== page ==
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Japan’s Jobless Rate Falls Again

October 29, 1999

TOKYO (AP) _ Japan’s unemployment rate fell slightly in September to 4.6 percent as more men found work and frustrated jobseekers settled for temporary employment, the government said Friday.

The news was a mixed signal for the Japanese economy, which is still fighting its way out of its deepest downturn in decades. While the jobless rate is dropping, the figures do not suggest a robust recovery.

The September jobless rate fell from the 4.7 percent logged in August. Earlier this year, unemployment hit a record-high 4.9 percent in June and July before it began dropping later in the summer.

The total number of jobless came to 3.17 million in September, the Management and Coordination Agency said.

The Labor Ministry also said Friday that the ratio of job offers to job seekers, an indicator of demand for labor, edged higher to 0.47 in September from 0.46 in August. The ratio means that 47 jobs were being offered for every 100 workers seeking employment in September.

The improving unemployment figures along with other data indicate Japan is moving more firmly into recovery. Consumption is picking up, and the economy has grown for two quarters in a row.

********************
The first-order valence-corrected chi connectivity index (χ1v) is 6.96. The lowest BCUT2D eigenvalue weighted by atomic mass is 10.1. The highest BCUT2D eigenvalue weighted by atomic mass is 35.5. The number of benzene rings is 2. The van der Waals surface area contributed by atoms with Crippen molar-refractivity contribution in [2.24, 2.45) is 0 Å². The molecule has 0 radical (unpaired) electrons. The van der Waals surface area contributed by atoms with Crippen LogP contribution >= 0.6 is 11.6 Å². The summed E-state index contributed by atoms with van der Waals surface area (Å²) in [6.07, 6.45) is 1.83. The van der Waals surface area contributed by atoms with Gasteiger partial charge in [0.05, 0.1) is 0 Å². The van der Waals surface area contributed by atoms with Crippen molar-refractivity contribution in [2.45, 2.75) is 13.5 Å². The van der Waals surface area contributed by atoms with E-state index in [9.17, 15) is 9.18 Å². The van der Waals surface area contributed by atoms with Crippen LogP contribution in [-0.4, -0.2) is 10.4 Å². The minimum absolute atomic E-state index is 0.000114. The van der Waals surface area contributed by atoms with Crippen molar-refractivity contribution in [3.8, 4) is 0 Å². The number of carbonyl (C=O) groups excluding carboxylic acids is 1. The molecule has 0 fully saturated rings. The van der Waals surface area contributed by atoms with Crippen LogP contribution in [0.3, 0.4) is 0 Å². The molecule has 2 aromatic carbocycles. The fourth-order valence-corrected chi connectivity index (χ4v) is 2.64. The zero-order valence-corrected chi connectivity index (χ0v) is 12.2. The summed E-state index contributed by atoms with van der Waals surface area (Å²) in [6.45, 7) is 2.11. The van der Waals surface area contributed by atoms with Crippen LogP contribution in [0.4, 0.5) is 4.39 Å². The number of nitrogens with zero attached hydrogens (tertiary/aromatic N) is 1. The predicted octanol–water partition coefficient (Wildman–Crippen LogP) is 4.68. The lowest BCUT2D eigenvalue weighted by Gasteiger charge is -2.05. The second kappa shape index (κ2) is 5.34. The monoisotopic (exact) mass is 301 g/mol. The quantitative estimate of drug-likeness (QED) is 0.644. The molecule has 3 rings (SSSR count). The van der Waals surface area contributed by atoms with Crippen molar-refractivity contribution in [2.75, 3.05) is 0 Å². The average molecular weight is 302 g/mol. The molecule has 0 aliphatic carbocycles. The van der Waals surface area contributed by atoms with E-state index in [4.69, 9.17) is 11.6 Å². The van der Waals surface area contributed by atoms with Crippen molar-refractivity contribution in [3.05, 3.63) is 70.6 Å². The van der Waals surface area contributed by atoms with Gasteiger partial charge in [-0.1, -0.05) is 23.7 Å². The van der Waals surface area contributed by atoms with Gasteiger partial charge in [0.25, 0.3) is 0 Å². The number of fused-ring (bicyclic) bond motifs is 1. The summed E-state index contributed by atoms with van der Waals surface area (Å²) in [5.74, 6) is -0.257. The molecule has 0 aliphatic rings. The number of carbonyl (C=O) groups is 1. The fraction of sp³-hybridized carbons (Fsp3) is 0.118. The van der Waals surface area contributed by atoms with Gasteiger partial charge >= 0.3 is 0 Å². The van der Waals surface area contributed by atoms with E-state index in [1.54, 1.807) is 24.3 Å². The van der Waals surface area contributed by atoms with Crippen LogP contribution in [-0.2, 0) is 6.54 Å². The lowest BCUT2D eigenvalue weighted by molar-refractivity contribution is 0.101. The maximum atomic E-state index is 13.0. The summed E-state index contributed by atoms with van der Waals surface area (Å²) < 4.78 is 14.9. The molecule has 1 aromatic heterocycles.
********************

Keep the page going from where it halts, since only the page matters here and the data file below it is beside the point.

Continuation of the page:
But the recovery has been uneven. While first quarter growth was a robust 2 percent, the economy grew a meager 0.2 percent in the second quarter. Meanwhile, corporate downsizing is picking up pace.

The number of employed men increased from levels a year earlier by 20,000 _ the first time in 21 months that the number of male workers increased from the prior year.

The declining jobless rate, however, partly reflected a shift from better compensated permanent employment to temporary jobs, as the unemployed settled for less desirable work.

The number of part-time or temporary workers rose from levels a year earlier by 210,000, or 4.3 percent, to 5.12 million. The number of such workers has increased in every month since September 1996.

And payroll cost trimming by corporations led to a 0.2 percent drop in the number of full-time workers _ the 21st straight month of declines, the agency said.

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